Monday, April 16, 2012

The many hats of Francesco Ferlisi

Hello bloglings! How I’ve missed you! I can only blame my absence on a typically chaotic Easter week and particularly debilitating allergies. I’m thinking of investing in the Kleenex company.

Nefertiti Style, Francesco Ferlisi

But I had to write today about the marvelous art opening I attended over the weekend on Via Margutta. It’s been a while since I wrote one of my street posts (if you are new to this blog, I am obsessed with discovering the meaning behind the names of Rome’s streets), and I’m thinking that Via Margutta might just be the next street I write about. It is enchanting, tucked between Via del Babuino and the Pincian Hill with a canopy of vines. But that post is for another day.

Today I am itching to write about the exhibit of paintings by Francesco Ferlisi at the private gallery Il Mondo dell’Arte on historic Via Margutta, street of artists. Ferlisi, a Sicilian-born painter active in Rome for a number of years, has been critically acclaimed across Europe and North America. His style has been described as "ironically surrealistic" and each work is deeply symbolic.

The title of this new exhibit is CopriCapi celebri. Copricapo is another word for hat in Italian (in addition to the literal cappello), from the words coprire (to cover) and capo (head). But the hats in his paintings are more than just “head-covers,” they are integral parts of the look and personality of the individual who wears them.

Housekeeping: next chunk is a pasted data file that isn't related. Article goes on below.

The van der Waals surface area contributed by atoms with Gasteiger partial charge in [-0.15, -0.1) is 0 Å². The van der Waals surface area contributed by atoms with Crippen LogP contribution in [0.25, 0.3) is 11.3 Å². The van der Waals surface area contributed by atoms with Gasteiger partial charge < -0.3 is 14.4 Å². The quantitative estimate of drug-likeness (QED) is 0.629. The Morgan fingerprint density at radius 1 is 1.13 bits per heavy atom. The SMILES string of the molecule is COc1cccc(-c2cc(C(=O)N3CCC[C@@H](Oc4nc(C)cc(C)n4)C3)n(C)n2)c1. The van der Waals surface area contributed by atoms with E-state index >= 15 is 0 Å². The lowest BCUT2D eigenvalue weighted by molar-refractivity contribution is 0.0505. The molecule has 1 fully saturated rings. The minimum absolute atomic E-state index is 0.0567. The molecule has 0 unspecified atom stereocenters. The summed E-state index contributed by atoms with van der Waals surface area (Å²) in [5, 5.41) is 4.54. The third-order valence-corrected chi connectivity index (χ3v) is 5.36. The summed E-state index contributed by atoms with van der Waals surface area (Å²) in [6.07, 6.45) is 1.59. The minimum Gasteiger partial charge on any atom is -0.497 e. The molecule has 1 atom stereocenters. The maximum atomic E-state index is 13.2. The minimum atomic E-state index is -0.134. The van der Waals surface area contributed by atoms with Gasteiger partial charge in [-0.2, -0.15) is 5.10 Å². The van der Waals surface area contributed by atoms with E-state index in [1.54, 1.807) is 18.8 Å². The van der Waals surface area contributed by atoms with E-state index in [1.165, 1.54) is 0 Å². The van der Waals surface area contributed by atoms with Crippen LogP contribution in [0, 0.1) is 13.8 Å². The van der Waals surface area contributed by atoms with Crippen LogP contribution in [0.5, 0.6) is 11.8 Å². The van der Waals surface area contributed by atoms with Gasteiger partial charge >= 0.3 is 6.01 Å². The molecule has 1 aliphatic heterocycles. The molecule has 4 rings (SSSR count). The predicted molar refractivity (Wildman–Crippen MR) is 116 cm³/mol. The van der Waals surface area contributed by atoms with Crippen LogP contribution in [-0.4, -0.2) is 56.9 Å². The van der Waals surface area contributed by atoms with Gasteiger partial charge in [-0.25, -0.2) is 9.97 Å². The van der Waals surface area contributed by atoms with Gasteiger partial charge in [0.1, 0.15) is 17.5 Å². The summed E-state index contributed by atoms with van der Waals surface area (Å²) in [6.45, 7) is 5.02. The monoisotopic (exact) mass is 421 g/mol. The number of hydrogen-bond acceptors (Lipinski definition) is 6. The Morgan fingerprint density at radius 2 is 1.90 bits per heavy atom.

Capo can also mean boss, or even head of state, and the double meaning of the title refers to the fact that most of the hats depicted belong to political leaders or major players in the entertainment world. Ferlisi’s inspiration for the exhibit was not the celebrities but the hats themselves, and it is clear that the person wearing it comes second. The facial features of the wearer are often omitted, highlighting the hat, which is the real subject of each work.

God save the Queen, Francesco Ferlisi, 2011

The best part about this exhibit is that as you view the works, you will recognize the subject by their hats, not their features. Whether representing Queen Elizabeth II, Audrey Hepburn, Pope John Paul II, Marlene Dietrich or Camilla Parker Bowles, this innovative twist on portrait painting proves that what covers the head is often more recognizable than the head itself.

Audrey the Star, Francesco Ferlisi, 2011

A second section of the exhibit includes portraits of hats standing alone, that is, without a celebrity wearing them. Some are nevertheless instantly recognizable, such as the headdress of Nefertiti or the top hat of Winston Churchill, accompanied of course by his ubiquitous cigar.

You can view these fantastic and thought-provoking works (and meet the artist) at Il Monde dell'Arte gallery at Via Margutta 55, every day from 10am to 1pm and from 4pm to 7:30pm until the 22nd of April. (Closed Monday morning. Free entry.)

All images are provided courtesy of the artist and may not be reproduced. 
Via Margutta Photo source

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